Make us your home page
Instagram

Get the quickest, smartest news, analysis and photos from the Bucs game emailed to you shortly after the final whistle.

(View our Privacy Policy)

Here's why the U.S. and Germany won't play for a tie

United States' John Brooks, centre, celebrates after scoring his side's second goal during the group G World Cup soccer match between Ghana and the United States Monday at the Arena das Dunas in Natal, Brazil.  [AP photo]

United States' John Brooks, centre, celebrates after scoring his side's second goal during the group G World Cup soccer match between Ghana and the United States Monday at the Arena das Dunas in Natal, Brazil. [AP photo]

One simple question looms over today's United States-Germany Group G game: With both teams sitting on four points and Portugal and Ghana on one, why don't the Americans and Germans play at a crawl and produce a tie that would see both advance to the knockout stage?

First, the winner of this group avoids the Group H winner in the round of 16. That's likely to be young, highly regarded Belgium. And though the Belgians have not hit top form in this tournament, they're clearly better than whoever winds up second (Russia, South Korea or Algeria). Thus, the Group G winner figures to have an easier matchup.

Also, the Americans will get a psychological boost going forward if they knock off one of the world's soccer powers.

So why can't the Germans sit back and play for 0-0? Because they must know the United States has a habit of scoring late. The Americans have scored after the 80th minute in both World Cup games, including the winner against Ghana.

During qualifying, three late U.S. goals were winners and one, at Panama, came deep in stoppage time just seconds after the Americans tied it.

If today's game is tied in, say, the 88th minute and the Americans strike, the Germans will have little time left to earn a tie. And a loss might bring in tiebreaker scenarios for second place — though Ghana and, especially, Portugal are extraordinarily unlikely to make up the goal differential against Germany.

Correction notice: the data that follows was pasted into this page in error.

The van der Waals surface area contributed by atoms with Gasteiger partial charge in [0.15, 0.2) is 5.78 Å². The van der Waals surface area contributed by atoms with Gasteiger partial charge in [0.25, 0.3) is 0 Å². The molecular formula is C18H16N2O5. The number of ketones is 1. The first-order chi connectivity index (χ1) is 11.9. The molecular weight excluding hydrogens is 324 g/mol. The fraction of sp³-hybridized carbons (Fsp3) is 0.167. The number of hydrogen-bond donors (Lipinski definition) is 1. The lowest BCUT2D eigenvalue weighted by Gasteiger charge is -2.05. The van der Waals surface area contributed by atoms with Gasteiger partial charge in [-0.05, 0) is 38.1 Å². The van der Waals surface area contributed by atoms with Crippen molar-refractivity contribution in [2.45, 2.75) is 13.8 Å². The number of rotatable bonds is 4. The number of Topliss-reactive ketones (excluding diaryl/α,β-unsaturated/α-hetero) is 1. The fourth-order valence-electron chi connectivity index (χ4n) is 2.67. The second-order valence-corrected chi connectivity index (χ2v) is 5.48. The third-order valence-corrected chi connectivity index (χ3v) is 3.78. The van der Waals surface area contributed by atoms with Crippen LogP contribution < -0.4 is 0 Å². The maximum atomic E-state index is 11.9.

Late boomers

Between the World Cup and qualifying games, the United States has scored seven goals in the 80th minute or later since 2012. Teams that have produced at least that many:

Nation No. Gm.

Ghana 10 10

Mexico 10 21

Netherlands 9 13

Australia 9 17

Colombia 9 19

South Korea 8 16

Chile 8 19

Nigeria 7 11

Bosnia-Herz. 7 13

United States 7 18

Iran 7 19

Uruguay 7 21

Note: Games vary because of different qualifying procedures and not all teams have played three World Cup games

Here's why the U.S. and Germany won't play for a tie 06/25/14 [Last modified: Wednesday, June 25, 2014 11:19pm]
Photo reprints | Article reprints

© 2017 Tampa Bay Times

    

Join the discussion: Click to view comments, add yours

Loading...
  1. Back to .500, Rays feel ready to roll (w/video)

    The Heater

    ST. PETERSBURG — Who wants to be mediocre? Middling? Average? Run-of-the-mill?

    Rays catcher Jesus Sucre tags out the Angels’ Mike Trout trying to score from second base after a perfect peg from rightfielder Steven Souza Jr. in the first inning.
  2. Rays journal: Steven Souza Jr. preserves shutout with perfect throw

    The Heater

    ST. PETERSBURG — The closest the Angels came to scoring off RHP Matt Andriese in Thursday's 4-0 Rays victory occurred in the first inning, when DH Mike Trout tried to score from second on a single to right. But the throw from RF Steven Souza Jr. was on the money, and Trout was out.

    "That …

    Colby Rasmus collects high fives and shoulder rubs after driving in all four of the Rays’ runs in their victory Thursday. Rasmus had two run-scoring hits a day after hitting a home run.
  3. Rays at Twins, 8:10 p.m. Friday, Minneapolis

    The Heater

    Tonight: at Twins

    8:10, Target Field, Minnesota

    TV/radio: Fox Sports Sun; 620-AM, 680-AM

    Probable pitchers

    Rays: RH Chris Archer (3-3, 3.76)

    PORT CHARLOTTE, FL - FEBRUARY 18:  Chris Archer #22 of the Tampa Bay Rays poses for a portrait during the Tampa Bay Rays photo day on February 18, 2017 at Charlotte Sports Park in Port Charlotte, Floida.  (Photo by Elsa/Getty Images)
  4. Roger Mooney's takeaways from Thursday's Rays-Angels game

    The Heater

    If you're walking, you're hitting, as the saying goes, so it's a good sign that RF Steven Souza Jr. reached base four times, with a hit by pitch, a single and two walks. Hitters feel they are coming out of slumps when they are walking, because they are seeing the ball better. That's good news for the Rays …

  5. Fennelly: Dirk Koetter's apology no way to keep this fidget spinning

    Bucs

    TAMPA — It all began with a fidget spinner.

    This tweet from the Bucs, mocking the Falcons' 28-3 lead they lost in the Super Bowl against the Falcons, prompted a public apology from head coach Dirk Koetter, who called it "unprofessional and not smart."